It's important to view yourself as more than a part of a story. In today's episode, we're talking about the self-sabotage that comes with algorithms we identify for ourselves and how we can learn from our past when planning for the future.
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Transcript (Generated by OpenAI Whisper)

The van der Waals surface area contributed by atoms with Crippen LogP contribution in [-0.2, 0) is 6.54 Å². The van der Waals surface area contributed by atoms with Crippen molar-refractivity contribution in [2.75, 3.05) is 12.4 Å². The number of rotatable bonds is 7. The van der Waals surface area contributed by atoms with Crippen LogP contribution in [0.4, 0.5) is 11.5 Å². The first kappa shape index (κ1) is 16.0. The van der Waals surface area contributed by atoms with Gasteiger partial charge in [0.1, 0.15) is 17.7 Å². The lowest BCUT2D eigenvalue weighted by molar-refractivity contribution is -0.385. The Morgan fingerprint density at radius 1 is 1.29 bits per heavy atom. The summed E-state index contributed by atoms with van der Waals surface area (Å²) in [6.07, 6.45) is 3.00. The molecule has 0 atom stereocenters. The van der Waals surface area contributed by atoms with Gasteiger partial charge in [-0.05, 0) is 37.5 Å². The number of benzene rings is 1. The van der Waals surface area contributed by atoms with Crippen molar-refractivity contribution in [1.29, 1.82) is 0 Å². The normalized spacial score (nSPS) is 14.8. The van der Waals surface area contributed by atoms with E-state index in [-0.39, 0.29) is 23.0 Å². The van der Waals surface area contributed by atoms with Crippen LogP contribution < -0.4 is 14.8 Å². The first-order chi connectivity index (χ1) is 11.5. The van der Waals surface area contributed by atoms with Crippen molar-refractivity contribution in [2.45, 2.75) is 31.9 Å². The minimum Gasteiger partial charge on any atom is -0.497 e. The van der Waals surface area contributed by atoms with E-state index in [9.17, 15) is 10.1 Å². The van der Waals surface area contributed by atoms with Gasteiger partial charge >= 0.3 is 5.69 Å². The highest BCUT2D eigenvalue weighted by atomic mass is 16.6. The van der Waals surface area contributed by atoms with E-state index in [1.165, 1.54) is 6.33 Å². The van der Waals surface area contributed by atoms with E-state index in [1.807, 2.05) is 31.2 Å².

How can we observe the same event? Two humans watch the same event, even if it's a small, very simple event, and come away with completely different conclusions. That's what we're talking about in today's episode. My name is Jonathan Cutrell and you're listening to Developer Tea and my goal in the show is to stop Driven Developers Connect to their career purpose and do better work so they can have a positive influence on the people around them. A show is not about making your own career work. Finding your career purpose is not intended to be a selfish endeavor. That's why the whole goal of the show is to improve the lives of the people around you simultaneously as you improve your own life. It's important to understand that as you embark on a journey of understanding yourself, understanding what you want, and throughout your career, building on that purpose, that you can't view yourself solely as the part of your story that matters. I want you to hear me correctly, I'm not saying that you don't matter. This isn't going to be a message of self-deprecation or anything along those lines. You do matter very much so. But sometimes you are wrong. Sometimes you are very wrong and statistically, perhaps most of the time, you're at least a little bit wrong. It's very difficult to be right and it's very difficult to be right completely. And with that in mind, you can quickly recognize that it's somewhat of a self-sabotaging idea to push your own agenda endlessly. It's kind of a backwards reasoning. And in fact, that's exactly what we're talking about in today's episode, backwards reasoning. This is prompted by quite a few stories, not any one specific story, but quite a few stories that have hit media recently that talk about bias in algorithms. The very simple version of this storyline goes like this. We find out that an algorithm starts to, for example, select a particular group of people. Because these algorithms are very important, like selecting a group of people that may be qualified for a particular loan or on the flip side, selecting a group of people that is likely to relapse after being incarcerated for a crime. Other examples include employability or earning potential. And there's a lot of these. And this isn't a new problem. If we look at research previous to artificial intelligence, we can see similar algorithmic decisions or categorizations. Now, that in itself is not necessarily a problem. It's a problem when we understand this categorization improperly. This happens a lot with artificial intelligence more, perhaps, than before because people tend to trust these algorithms more than they would trust a human. And because it's a little bit difficult to explain how those algorithms are created in the first place. And so we end up with these algorithms that, for one reason or another, have some sort of bias. Very simple example might be selecting a particular race or a particular gender or a particular age or a combination of these factors for things like relapsing into crime or the ability to pay back a loan or earning potential. And this is where things get interesting. And perhaps they will hit home for each of us. You see, we can look at these algorithms and come to conclusions about how they became the way that they are. As developers, we might understand that these algorithms are based on perhaps some kind of machine learning, where we take some historical data and plug it in and use various, you know, categorization in order to build a future forecasting model. But when we describe these algorithms and use them, when we use this information in a way that has built-in assumptions, what can be damaging? I'll give an example. Let's say we had an algorithm that determined the earning potential of a given person. And we can see very clearly that the earning potential of a female is lower than the earning potential of a male. Now describing exactly why this algorithm predicts this unfortunate reality, that's where our backwards reasoning can come into play. And where two people can look at the same algorithm, the same output and have totally different opinions on what exactly is happening. For the informed person, you know that this is a long historical issue, that the bias that is built into society hasn't necessarily been fixed, and certainly not long enough to affect the algorithm. And so you'd have to create an algorithm that correctly accounted for those cultural biases. However, many people look at the algorithm or they look at this data set over time, and they ignore the possibility that there was bias that caused the data to be the way that it is. And here's the point. We don't want to stay on algorithms for the sake of the episode because that's really not the only problem that we face when we're dealing with our own opinions. When we believe the stories that we assume, and when we create reasoning, when we're observing something, sometimes that reasoning doesn't have all of the context it needs to be accurate. Perhaps, never, perhaps we never have all of the context that we need to be totally accurate. And so what should we do? How can we observe the world around us, observe what is happening, and form valid useful opinions? Perhaps this is close to impossible, but it's important to recognize as we've said on many episodes before that when you combine multiple people's opinions, you're not necessarily going to eliminate bias, but you may find where those biases exist. You're more likely to find where those biases exist. And remember at the beginning of this episode, we said that this isn't about creating your own story for your own sake. This is about you recognizing that your success is not only just about you, but it can't even happen with just you. You must rely on the people around you because the truth is, these stories that we tell ourselves, we've talked about this before, quite a few times on the show, in fact, we had an episode called Stories We Tell Ourselves, the stories that we tell ourselves and the things that we observe in our perception, these are all very convincing things. It's very easy to believe what we perceive. It's very difficult to question what we perceive and to try to gain insight from the perceptions of others. But this is critical to success, not only as a developer, but really as a human being. And so for you to be successful and to find truly uncover that personal career purpose in your life, you have to start by perhaps humbling yourself, recognizing your propensity for error, and then taking steps to avoid or at least support that reality. Not avoiding the reality itself, but avoiding the pitfalls of that reality, supporting where you will fall short by relying on others in your path, relying on the people that you collaborate with, and reminding yourself always that whatever belief that you do hold it loosely. Remember that you have some belief that you're holding now, that when somebody presents to you some kind of evidence, some kind of information, some reason to change that belief, that if you continue to hold on to it, you'll likely be hurting yourself. You'll be avoiding becoming better, improving. Be willing to change the belief about why, for example, those algorithms, they ended up that way. Be willing to change your belief about the right way to write code, the correct framework to use, the correct approach to use. Be willing to change your beliefs about virtually everything that you encounter in your career. This isn't a plea to tell you to change your beliefs constantly. This isn't me telling you that everything that you believe is wrong, or that you will always be wrong. This is me telling you to band together with others, and to adopt a mindset of growth, adopt a mindset of change. Give yourself the freedom to reject things that you once accepted. Give yourself the opportunity to explore new ways of thinking and acting. I can tell you this open growth-oriented mindset, as perhaps the most important thing that you can adopt. Very likely, if you're listening to the show, you're already open to this idea, but it takes a true mindset shift. It takes being wrong and confronting that wrongness many times before you really understand the value of that humility. So I encourage you to seek situations where you may be wrong. seek situations where there are other people with differing opinions from you. Find places to test those beliefs and to test those methods. And if you feel like you can't test those beliefs and test those methods, that fear is pointing you to something. It may be pointing you to a new job or a new career, more than likely it's pointing you to a conversation. The discussion about why change is so threatening. And perhaps that discussion is one that you just have with yourself. Perhaps you need to investigate why you feel threatened by the prospect of changing your beliefs, changing your methods, changing anything. Thank you so much for listening to today's episode of Developer Tea. I hope that this has been both encouraging and convicting and also inspiring. I really believe that the people who are listening to the show that your mind is open to this kind of thinking. And I encourage you to explore new ways of practicing your craft as a developer, finding the places where your beliefs need to be kind of tested. Thank you so much for listening. If you enjoyed today's episode, I encourage you to subscribe and whatever podcasting app you are using right now. That's the best way to make sure you don't miss out on future episodes just like this one. We are approaching 600 episodes of this show. So of course, we are delivering a lot of content on Developer Tea and it's going to continue. So again, if you don't want to miss out on future episodes, I encourage you to subscribe and whatever podcasting app you're using right now. Thank you so much for listening and until next time, enjoy your tea.